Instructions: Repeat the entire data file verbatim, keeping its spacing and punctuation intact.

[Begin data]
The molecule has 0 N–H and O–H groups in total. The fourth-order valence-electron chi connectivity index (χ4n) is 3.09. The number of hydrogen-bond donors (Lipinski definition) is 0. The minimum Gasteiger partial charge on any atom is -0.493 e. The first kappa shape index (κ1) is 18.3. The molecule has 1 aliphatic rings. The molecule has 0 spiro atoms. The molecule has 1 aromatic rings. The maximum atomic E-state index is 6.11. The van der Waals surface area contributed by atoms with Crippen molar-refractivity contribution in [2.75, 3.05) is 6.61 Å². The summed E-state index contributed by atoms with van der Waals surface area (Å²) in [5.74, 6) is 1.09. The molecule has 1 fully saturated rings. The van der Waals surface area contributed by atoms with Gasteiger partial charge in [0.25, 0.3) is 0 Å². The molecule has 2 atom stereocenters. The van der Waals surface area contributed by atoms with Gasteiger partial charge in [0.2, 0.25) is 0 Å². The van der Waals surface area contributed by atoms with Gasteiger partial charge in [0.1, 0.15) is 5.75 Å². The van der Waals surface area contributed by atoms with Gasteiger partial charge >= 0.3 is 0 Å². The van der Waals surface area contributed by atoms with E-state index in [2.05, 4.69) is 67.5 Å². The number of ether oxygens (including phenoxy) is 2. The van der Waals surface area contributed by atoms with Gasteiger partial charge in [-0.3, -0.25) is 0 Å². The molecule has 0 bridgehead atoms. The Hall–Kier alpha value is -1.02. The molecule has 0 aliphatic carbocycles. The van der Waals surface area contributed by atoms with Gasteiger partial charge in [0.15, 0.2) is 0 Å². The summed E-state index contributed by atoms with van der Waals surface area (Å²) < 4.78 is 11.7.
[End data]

The molecule has 0 N–H and O–H groups in total. The fourth-order valence-electron chi connectivity index (χ4n) is 3.09. The number of hydrogen-bond donors (Lipinski definition) is 0. The minimum Gasteiger partial charge on any atom is -0.493 e. The first kappa shape index (κ1) is 18.3. The molecule has 1 aliphatic rings. The molecule has 0 spiro atoms. The molecule has 1 aromatic rings. The maximum atomic E-state index is 6.11. The van der Waals surface area contributed by atoms with Crippen molar-refractivity contribution in [2.75, 3.05) is 6.61 Å². The summed E-state index contributed by atoms with van der Waals surface area (Å²) in [5.74, 6) is 1.09. The molecule has 1 fully saturated rings. The van der Waals surface area contributed by atoms with Gasteiger partial charge in [0.25, 0.3) is 0 Å². The molecule has 2 atom stereocenters. The van der Waals surface area contributed by atoms with Gasteiger partial charge in [0.2, 0.25) is 0 Å². The van der Waals surface area contributed by atoms with Gasteiger partial charge in [0.1, 0.15) is 5.75 Å². The van der Waals surface area contributed by atoms with Gasteiger partial charge >= 0.3 is 0 Å². The van der Waals surface area contributed by atoms with E-state index in [2.05, 4.69) is 67.5 Å². The number of ether oxygens (including phenoxy) is 2. The van der Waals surface area contributed by atoms with Gasteiger partial charge in [-0.3, -0.25) is 0 Å². The molecule has 0 bridgehead atoms. The Hall–Kier alpha value is -1.02. The molecule has 0 aliphatic carbocycles. The van der Waals surface area contributed by atoms with Gasteiger partial charge in [0.15, 0.2) is 0 Å². The summed E-state index contributed by atoms with van der Waals surface area (Å²) < 4.78 is 11.7.